There are a few general truths in cybersecurity. The first is that it is not a matter of if you will face a threat to your information systems, but when. A second truth is that no information system is completely secure. Vulnerabilities will always exist because technologies change, flaws emerge, people make mistakes, equipment breaks, and environmental factors always have a say in our business operations. For most businesses, information technology such as email, databases, cloud storage, and the internet, is first and foremost, a means to an end. But with nearly every aspect of modern business operations conducted or supported by computer and networking, a loss to this technology can range from a minor perturbance to complete devastation to a business.
Cybersecurity is concerned with ensuring information remains unaltered (Integrity) and is accessed only by authorized personnel (Confidentiality), when they need it (Availability). How we protect our information systems is a business decision that balances the cost of protecting these tools with the cost that would result from an event that would impact our ability to use them. In this blog, we will discuss the various assessments that will help your organization know how to best allocate resources to protect your information systems, to include a risk assessment, security control assessment, vulnerability assessment, and penetration test.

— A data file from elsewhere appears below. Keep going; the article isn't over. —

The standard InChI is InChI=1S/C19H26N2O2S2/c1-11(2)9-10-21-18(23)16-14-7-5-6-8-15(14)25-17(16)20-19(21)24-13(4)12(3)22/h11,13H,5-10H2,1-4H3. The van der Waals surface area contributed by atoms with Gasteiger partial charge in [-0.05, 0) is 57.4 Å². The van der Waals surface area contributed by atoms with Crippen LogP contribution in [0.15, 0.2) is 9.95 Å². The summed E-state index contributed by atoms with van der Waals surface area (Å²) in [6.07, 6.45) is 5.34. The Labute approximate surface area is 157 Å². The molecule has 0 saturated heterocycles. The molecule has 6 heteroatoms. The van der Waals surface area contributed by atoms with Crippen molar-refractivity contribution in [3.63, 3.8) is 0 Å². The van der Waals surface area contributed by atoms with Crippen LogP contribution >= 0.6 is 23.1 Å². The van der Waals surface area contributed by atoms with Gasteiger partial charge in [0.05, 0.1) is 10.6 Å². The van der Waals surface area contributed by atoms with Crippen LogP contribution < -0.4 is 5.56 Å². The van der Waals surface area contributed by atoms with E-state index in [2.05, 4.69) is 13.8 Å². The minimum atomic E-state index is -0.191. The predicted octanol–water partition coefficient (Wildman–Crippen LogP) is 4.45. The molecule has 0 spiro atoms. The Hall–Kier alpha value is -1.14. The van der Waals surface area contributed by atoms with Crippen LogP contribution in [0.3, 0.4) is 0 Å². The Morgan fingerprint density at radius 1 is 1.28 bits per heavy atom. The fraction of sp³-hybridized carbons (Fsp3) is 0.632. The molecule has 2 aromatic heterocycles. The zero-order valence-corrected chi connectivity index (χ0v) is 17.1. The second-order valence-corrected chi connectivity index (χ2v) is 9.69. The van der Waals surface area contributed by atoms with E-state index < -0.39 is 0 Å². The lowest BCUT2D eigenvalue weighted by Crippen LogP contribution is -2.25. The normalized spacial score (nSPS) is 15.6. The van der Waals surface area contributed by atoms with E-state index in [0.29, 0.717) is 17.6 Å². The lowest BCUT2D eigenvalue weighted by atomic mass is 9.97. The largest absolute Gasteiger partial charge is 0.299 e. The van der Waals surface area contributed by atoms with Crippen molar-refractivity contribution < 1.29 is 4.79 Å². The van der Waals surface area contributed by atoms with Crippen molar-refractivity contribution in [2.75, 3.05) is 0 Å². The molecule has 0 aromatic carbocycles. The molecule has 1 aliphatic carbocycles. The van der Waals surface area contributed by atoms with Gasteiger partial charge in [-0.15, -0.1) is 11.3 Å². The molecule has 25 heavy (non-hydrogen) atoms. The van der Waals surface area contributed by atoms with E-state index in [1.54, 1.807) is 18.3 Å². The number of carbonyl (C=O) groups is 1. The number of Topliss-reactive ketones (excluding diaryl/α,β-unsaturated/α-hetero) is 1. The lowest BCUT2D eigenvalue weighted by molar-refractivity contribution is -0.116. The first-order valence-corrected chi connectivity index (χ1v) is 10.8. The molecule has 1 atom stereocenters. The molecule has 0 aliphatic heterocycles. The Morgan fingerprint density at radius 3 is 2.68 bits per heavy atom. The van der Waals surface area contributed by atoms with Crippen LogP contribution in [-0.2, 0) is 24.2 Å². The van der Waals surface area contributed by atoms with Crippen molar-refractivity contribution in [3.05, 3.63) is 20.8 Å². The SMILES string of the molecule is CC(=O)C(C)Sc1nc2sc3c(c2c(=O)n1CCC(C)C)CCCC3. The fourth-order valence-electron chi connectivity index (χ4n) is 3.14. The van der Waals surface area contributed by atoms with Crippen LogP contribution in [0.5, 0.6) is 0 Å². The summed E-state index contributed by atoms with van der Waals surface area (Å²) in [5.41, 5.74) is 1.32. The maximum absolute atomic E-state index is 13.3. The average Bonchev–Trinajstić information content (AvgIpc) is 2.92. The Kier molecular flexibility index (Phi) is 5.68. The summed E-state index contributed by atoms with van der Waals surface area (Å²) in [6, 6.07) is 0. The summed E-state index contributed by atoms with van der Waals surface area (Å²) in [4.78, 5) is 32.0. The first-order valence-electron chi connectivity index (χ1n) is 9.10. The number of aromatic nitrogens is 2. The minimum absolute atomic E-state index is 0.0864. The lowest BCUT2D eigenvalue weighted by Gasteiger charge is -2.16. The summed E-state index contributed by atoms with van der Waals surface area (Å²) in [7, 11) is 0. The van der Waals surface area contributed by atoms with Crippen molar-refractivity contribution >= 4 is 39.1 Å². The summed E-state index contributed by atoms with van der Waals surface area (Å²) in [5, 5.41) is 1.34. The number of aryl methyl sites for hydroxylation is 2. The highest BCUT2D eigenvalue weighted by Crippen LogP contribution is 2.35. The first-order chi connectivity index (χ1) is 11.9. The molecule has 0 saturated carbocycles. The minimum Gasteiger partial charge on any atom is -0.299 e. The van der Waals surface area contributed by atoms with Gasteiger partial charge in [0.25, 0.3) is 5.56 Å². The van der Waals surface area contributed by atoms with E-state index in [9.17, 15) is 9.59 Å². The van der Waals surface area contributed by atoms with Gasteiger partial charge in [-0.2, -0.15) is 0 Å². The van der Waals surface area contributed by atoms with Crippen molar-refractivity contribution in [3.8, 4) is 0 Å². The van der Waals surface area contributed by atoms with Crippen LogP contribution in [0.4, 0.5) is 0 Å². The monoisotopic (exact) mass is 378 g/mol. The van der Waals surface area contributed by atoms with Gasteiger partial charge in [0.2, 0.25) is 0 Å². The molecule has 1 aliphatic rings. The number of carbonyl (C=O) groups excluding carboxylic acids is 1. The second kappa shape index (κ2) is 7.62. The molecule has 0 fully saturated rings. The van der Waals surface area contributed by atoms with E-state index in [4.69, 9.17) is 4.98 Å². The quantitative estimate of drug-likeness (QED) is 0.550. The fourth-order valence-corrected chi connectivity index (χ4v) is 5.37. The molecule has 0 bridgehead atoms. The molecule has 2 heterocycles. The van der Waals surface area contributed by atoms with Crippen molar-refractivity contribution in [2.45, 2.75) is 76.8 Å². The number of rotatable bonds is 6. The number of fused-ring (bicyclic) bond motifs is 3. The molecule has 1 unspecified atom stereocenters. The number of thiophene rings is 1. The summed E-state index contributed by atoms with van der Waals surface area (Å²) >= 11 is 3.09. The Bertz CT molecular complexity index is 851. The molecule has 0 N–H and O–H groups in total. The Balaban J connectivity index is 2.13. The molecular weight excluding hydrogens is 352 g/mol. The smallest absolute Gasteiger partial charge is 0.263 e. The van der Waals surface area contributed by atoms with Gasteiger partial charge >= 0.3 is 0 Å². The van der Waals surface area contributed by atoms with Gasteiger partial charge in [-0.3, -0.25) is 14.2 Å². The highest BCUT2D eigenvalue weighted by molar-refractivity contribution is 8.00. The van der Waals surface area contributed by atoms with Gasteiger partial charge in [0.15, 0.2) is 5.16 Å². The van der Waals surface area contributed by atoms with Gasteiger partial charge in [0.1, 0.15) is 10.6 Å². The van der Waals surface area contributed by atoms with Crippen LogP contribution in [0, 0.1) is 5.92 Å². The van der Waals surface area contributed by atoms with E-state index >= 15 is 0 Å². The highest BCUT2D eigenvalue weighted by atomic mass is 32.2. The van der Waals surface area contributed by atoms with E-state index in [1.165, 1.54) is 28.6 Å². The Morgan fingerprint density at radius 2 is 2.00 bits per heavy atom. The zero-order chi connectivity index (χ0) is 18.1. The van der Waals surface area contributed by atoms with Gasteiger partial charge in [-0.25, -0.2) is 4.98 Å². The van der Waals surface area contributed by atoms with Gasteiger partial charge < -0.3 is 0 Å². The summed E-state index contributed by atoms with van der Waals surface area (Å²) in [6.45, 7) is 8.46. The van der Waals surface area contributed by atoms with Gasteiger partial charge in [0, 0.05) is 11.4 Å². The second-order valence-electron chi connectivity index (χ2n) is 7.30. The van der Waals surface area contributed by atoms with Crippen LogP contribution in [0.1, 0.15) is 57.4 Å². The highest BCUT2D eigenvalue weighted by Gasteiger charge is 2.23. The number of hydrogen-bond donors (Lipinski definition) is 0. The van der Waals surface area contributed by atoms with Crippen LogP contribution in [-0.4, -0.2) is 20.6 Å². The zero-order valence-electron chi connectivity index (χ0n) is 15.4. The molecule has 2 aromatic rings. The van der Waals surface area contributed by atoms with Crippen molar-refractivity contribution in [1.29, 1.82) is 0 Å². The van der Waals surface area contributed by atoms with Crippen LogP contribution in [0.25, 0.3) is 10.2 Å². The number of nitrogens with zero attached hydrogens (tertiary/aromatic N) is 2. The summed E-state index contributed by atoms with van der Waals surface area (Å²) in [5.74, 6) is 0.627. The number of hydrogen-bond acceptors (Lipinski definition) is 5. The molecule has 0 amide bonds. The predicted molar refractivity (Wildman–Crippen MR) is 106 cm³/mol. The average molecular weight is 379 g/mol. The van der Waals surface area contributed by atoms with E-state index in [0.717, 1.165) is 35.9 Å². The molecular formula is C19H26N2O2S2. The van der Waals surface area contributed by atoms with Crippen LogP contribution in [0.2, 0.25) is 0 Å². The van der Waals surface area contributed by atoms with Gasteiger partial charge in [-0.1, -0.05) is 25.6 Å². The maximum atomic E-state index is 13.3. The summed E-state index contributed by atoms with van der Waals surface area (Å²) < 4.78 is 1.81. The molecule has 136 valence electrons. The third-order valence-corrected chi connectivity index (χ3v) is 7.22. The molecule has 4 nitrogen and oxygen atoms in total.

As already mentioned, information systems always have weaknesses. Before you invest in cybersecurity, you should try to assess the impact to your business if a system weakness is exploited.
Anything that can negatively impact the Confidentiality, Integrity, or Availability of your information systems because of a system vulnerability is considered a threat event. Threat events may be adversarial (e.g. organized crime, disgruntled employees, competitors), accidental (e.g. a system administrator accidently deletes critical data), structural (e.g. a hard drive breaks and data is lost) or environmental (fire, power outage). You can let your imagination run wild come up with any number of threat events but the National Institute of Standards and Technology (NIST) already provides an extensive list of threat sources and events.